Fundamentals of Fluid Flow in Porous Media
Permeability is a property of the porous medium that measures the capacity and ability of the formation to transmit fluids. The rock permeability, k, is a very important rock property because it controls the directional movement and the flow rate of the reservoir fluids in the formation. This rock characterization was first defined mathematically by Henry D’ Arcy in 1856. By analogy with electrical conductors, permeability represents reciprocal of residence which porous medium offers to fluid flow.
Poiseuille’s equation for viscous flow in a cylindrical tube is a well-known equation
- v = fluid velocity, cm/sec
- d = tube diameter, cm
- ∆P = pressure loss over length L,
- μ = fluid viscosity, centipoise
- L = length over which pressure loss is measured, cm
A more convenient form of Poiseuille’s equation is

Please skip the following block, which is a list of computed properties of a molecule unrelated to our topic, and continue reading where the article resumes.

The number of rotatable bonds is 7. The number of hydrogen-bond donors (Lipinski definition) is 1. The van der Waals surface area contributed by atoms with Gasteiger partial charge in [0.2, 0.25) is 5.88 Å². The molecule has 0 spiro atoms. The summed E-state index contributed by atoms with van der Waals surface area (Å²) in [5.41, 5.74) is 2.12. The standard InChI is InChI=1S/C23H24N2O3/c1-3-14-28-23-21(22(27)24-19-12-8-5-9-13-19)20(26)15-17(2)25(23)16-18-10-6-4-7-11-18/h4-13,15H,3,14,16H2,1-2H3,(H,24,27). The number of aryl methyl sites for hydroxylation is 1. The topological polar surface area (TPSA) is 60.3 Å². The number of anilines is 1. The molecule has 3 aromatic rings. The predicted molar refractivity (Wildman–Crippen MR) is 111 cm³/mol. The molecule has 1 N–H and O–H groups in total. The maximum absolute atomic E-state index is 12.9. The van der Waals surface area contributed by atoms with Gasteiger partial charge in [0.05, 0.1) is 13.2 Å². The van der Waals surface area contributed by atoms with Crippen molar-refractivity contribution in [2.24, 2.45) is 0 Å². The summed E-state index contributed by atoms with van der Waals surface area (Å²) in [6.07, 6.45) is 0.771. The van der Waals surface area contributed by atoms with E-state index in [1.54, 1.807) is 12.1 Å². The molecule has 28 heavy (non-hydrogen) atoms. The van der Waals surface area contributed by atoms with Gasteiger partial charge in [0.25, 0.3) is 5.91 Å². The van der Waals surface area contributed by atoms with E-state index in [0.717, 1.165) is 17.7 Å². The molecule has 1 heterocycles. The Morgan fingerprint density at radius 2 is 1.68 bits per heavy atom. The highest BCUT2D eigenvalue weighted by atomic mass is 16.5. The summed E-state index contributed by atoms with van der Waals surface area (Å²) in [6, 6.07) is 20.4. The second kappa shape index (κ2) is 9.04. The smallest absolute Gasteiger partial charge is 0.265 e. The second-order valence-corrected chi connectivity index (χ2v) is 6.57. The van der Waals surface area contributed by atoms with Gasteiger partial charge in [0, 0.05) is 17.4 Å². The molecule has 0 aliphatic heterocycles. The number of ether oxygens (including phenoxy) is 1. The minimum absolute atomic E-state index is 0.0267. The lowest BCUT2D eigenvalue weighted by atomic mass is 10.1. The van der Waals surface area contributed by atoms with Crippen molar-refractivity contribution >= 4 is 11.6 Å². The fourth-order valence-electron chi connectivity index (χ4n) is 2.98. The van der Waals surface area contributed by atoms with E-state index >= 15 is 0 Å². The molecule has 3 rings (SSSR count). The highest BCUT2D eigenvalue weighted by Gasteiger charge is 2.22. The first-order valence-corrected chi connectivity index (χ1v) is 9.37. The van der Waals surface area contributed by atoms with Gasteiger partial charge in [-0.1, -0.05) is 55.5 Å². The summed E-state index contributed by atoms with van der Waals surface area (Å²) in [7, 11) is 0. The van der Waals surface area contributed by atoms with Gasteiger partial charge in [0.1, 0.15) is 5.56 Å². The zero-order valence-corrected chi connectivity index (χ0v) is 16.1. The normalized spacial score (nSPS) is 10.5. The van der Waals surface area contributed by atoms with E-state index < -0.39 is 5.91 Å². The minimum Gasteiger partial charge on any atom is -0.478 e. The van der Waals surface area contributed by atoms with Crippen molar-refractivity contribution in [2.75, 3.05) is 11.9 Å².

If assume that the rock is consist of a lot of tube in different group with different radius, total flow rate from this system by using the equation (2‑18)
Derive Poiseuille’s equation for viscous flow in a horizontal cylindrical tube.
Consider a horizontal flow in a circular pipe. Assume a disc shape element of the fluid in the middle of the cylinder that is concentric with the tube and with radius equal to rw and length equal to ∆L. The forces on the disc are due to the pressure on the upstream and downstream face of the disc and shear force over the rim of the element Figure 2‑20.
Figure 2-20: Flow through a Pipe
According to the steady state condition:
According to the shear stress definition and using equation (2‑21) and then rearranged and integration on both sides
Maximum velocity at r=0 so
For viscous flow in the cylindrical tube
From (2‑21), (2‑24) and (2‑25)
d = 2rw , so after rearrangement
A cast of the flow channel in a rock formation is shown in (Figure 2‑21). It is seen that the flow channels are of varying sizes and shapes and are randomly connected. So it is not correct to use the Poiseuille’s equation for flow in the porous media.